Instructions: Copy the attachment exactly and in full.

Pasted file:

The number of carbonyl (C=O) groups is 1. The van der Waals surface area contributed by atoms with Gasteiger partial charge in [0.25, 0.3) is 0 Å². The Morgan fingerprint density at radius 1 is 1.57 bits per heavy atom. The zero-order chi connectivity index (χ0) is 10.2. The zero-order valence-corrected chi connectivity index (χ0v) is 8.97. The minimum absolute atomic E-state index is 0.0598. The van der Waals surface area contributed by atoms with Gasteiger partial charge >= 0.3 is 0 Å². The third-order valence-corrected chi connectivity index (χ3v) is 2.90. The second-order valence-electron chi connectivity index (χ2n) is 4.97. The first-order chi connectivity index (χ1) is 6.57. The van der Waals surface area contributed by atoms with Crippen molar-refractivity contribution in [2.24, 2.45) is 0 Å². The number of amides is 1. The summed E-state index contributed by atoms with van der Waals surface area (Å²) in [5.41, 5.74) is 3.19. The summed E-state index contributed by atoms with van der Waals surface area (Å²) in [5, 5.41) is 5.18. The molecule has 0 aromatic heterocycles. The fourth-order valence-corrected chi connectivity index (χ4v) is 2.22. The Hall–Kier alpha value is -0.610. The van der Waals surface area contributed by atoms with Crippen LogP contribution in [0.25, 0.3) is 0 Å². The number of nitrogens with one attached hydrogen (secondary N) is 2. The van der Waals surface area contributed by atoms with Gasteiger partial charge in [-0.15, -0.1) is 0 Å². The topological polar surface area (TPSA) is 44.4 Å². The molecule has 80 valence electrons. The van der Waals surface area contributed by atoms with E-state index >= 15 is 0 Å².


The number of carbonyl (C=O) groups is 1. The van der Waals surface area contributed by atoms with Gasteiger partial charge in [0.25, 0.3) is 0 Å². The Morgan fingerprint density at radius 1 is 1.57 bits per heavy atom. The zero-order chi connectivity index (χ0) is 10.2. The zero-order valence-corrected chi connectivity index (χ0v) is 8.97. The minimum absolute atomic E-state index is 0.0598. The van der Waals surface area contributed by atoms with Gasteiger partial charge >= 0.3 is 0 Å². The third-order valence-corrected chi connectivity index (χ3v) is 2.90. The second-order valence-electron chi connectivity index (χ2n) is 4.97. The first-order chi connectivity index (χ1) is 6.57. The van der Waals surface area contributed by atoms with Crippen molar-refractivity contribution in [2.24, 2.45) is 0 Å². The number of amides is 1. The summed E-state index contributed by atoms with van der Waals surface area (Å²) in [5.41, 5.74) is 3.19. The summed E-state index contributed by atoms with van der Waals surface area (Å²) in [5, 5.41) is 5.18. The molecule has 0 aromatic heterocycles. The fourth-order valence-corrected chi connectivity index (χ4v) is 2.22. The Hall–Kier alpha value is -0.610. The van der Waals surface area contributed by atoms with Crippen LogP contribution in [0.25, 0.3) is 0 Å². The number of nitrogens with one attached hydrogen (secondary N) is 2. The van der Waals surface area contributed by atoms with Gasteiger partial charge in [-0.15, -0.1) is 0 Å². The topological polar surface area (TPSA) is 44.4 Å². The molecule has 80 valence electrons. The van der Waals surface area contributed by atoms with E-state index >= 15 is 0 Å².